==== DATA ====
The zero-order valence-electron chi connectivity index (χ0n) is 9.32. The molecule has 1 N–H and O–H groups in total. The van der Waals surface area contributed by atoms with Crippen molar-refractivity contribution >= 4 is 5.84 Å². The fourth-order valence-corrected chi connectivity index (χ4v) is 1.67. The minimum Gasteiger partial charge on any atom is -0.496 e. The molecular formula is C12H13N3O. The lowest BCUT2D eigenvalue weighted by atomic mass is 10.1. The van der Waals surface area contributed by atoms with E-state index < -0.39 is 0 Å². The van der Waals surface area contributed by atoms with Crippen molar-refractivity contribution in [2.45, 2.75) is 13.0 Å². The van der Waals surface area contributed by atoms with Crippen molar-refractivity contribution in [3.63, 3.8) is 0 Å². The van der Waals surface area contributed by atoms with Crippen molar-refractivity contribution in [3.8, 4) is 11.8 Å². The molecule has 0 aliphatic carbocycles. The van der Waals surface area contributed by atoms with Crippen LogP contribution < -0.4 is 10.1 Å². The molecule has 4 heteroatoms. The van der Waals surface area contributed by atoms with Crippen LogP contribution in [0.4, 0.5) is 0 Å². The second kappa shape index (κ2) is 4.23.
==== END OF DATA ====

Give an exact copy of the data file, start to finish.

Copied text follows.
The zero-order valence-electron chi connectivity index (χ0n) is 9.32. The molecule has 1 N–H and O–H groups in total. The van der Waals surface area contributed by atoms with Crippen molar-refractivity contribution >= 4 is 5.84 Å². The fourth-order valence-corrected chi connectivity index (χ4v) is 1.67. The minimum Gasteiger partial charge on any atom is -0.496 e. The molecular formula is C12H13N3O. The lowest BCUT2D eigenvalue weighted by atomic mass is 10.1. The van der Waals surface area contributed by atoms with E-state index < -0.39 is 0 Å². The van der Waals surface area contributed by atoms with Crippen molar-refractivity contribution in [2.45, 2.75) is 13.0 Å². The van der Waals surface area contributed by atoms with Crippen molar-refractivity contribution in [3.63, 3.8) is 0 Å². The van der Waals surface area contributed by atoms with Crippen molar-refractivity contribution in [3.8, 4) is 11.8 Å². The molecule has 0 aliphatic carbocycles. The van der Waals surface area contributed by atoms with Crippen LogP contribution < -0.4 is 10.1 Å². The molecule has 4 heteroatoms. The van der Waals surface area contributed by atoms with Crippen LogP contribution in [0.4, 0.5) is 0 Å². The second kappa shape index (κ2) is 4.23.